Chapter 2 of How People Learn: Bridging Research and Practice connected directly into my classroom this week because the past 4 days of school has been goal setting conferences with parents and students. During these conferences I spent time discussing their achievement on beginning of the year assessments and then we looked at next steps in each subject area. Together, we then create a goal for the student to focus on for the next few months. We discuss the best possible practices to help them obtain their goal. The students in my classroom are expected to take control of their learning and monitor their progress until we meet back in January. Even though this process is something I have done for years, I have never known there was a name for what I was doing besides “goal setting”. In chapter 2 it says, “a ‘metacognitive’ approach to instruction can help students learn to take control of their own learning by defining learning goals and monitoring their progress in achieving them (Donovan, Bransford, Pellegrino 13).”
After reading that information it really helped solidify that using meta-cognitive strategies in my classroom and then discussing them in my conferences will help students learning. The struggle I have with this is their age and ability level in the start of the year. Being in kindergarten, the hard part it is getting the students to understand and remember what those strategies are and what they look like, and then having them document and kept record of their learning. Chapter 2 reads, “because metacognition often takes the form of an internal conversation, it can easily be assumed that individuals will develop the internal dialogue on their own”…” Research has demonstrated that children can be taught these strategies, including the ability to predict outcomes, explain to oneself in order to improve understanding, note failures to comprehend, activate background knowledge, plan ahead, and apportion time and memory (Donovan, Bransford, Pellegrino 14).” Like I mentioned before, my students need a lot of scaffolding. They are too young to be able to develop those skills without several lessons on what it looks like. Modeling this behavior for my kids and then having them practice these skills in a subject area that they have perfected really allows them to ask the necessary questions to understand how to approach this type of learning. The beginning of the year is always a challenge because I still have many students who are unable to read and write. I have had to result to using pictures and check off sheets for my non-reader and writers. Research has shown that “meta-cognitive practices have been shown to increase the degree to which students transfer to a new setting and events”…..” Class discussions are used to support skills development, with a goal of independence and self-regulation (Donovan, Bransford, Pellegrino 15).”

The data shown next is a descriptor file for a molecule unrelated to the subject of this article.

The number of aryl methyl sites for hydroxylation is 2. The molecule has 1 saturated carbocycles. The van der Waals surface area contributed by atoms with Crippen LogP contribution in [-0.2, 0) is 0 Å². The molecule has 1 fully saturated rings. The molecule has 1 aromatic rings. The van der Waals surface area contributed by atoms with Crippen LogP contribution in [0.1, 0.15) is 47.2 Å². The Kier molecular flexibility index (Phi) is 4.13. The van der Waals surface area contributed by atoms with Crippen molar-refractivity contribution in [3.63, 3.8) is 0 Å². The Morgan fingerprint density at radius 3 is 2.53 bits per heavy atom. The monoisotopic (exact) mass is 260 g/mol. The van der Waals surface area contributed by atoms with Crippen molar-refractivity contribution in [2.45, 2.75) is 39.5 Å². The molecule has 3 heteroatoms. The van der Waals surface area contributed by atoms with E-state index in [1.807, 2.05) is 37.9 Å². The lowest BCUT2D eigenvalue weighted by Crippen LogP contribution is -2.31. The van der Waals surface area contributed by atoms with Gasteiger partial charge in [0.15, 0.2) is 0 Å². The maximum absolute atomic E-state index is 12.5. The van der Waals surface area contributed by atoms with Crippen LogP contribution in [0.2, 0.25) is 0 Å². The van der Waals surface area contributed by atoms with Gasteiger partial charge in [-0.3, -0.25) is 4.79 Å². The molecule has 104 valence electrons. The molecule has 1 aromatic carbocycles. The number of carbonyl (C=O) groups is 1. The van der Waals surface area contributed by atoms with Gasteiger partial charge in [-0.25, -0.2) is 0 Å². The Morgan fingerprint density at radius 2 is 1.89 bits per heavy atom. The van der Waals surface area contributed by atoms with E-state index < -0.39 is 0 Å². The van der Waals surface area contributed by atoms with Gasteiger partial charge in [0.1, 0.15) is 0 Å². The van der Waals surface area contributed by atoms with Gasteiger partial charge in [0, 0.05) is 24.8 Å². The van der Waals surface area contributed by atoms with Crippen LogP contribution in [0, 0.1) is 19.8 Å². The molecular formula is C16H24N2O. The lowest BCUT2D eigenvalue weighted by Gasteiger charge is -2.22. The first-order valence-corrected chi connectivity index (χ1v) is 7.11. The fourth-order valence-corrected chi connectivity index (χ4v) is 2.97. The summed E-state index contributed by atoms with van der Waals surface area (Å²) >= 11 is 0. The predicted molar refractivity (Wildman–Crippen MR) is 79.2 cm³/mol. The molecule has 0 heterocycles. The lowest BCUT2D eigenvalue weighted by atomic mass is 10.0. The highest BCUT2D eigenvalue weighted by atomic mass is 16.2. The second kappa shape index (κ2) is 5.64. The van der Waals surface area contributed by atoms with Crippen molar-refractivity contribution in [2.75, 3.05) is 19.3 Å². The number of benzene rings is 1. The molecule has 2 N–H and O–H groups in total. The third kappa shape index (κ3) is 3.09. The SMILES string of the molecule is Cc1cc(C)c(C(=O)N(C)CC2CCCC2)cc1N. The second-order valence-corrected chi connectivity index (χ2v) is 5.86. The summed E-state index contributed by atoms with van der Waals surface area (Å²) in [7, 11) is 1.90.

I have ran my conferences this way for the past 4 years, but I never had research to back up my approach to confirm that it truly does help student learning! As many of the other readings and Dr. Williams screen-casts touched on, is how to go from being a novice to an expert. To help my students become more of an expert of their learning it will depend on, “the manner in which information is organized and utilized (Bransford, Brown, Cocking 101)”. As teachers, we all strive to help our students learn how to become an expert on managing their own learning. I feel these skills will help them accomplish that!
Donovan, S. M., Bransford, J. D., & Pellegrino, J. W. (1999). How People Learn: Bridging Research and Practice (pp. 13-15). N.p.: National Academy of Science.
Bransford, J. D., Brown, A. L., & Cocking, R. R. (2007). The JOSSEY-BASS READER on the Brain and Learning (p. 101). San Francisco, CA: John Wiley & Sons, Inc.
How People Learn ScreenCast. Dir. Dr. Tracy Williams . Thurs 17 Oct. 2013.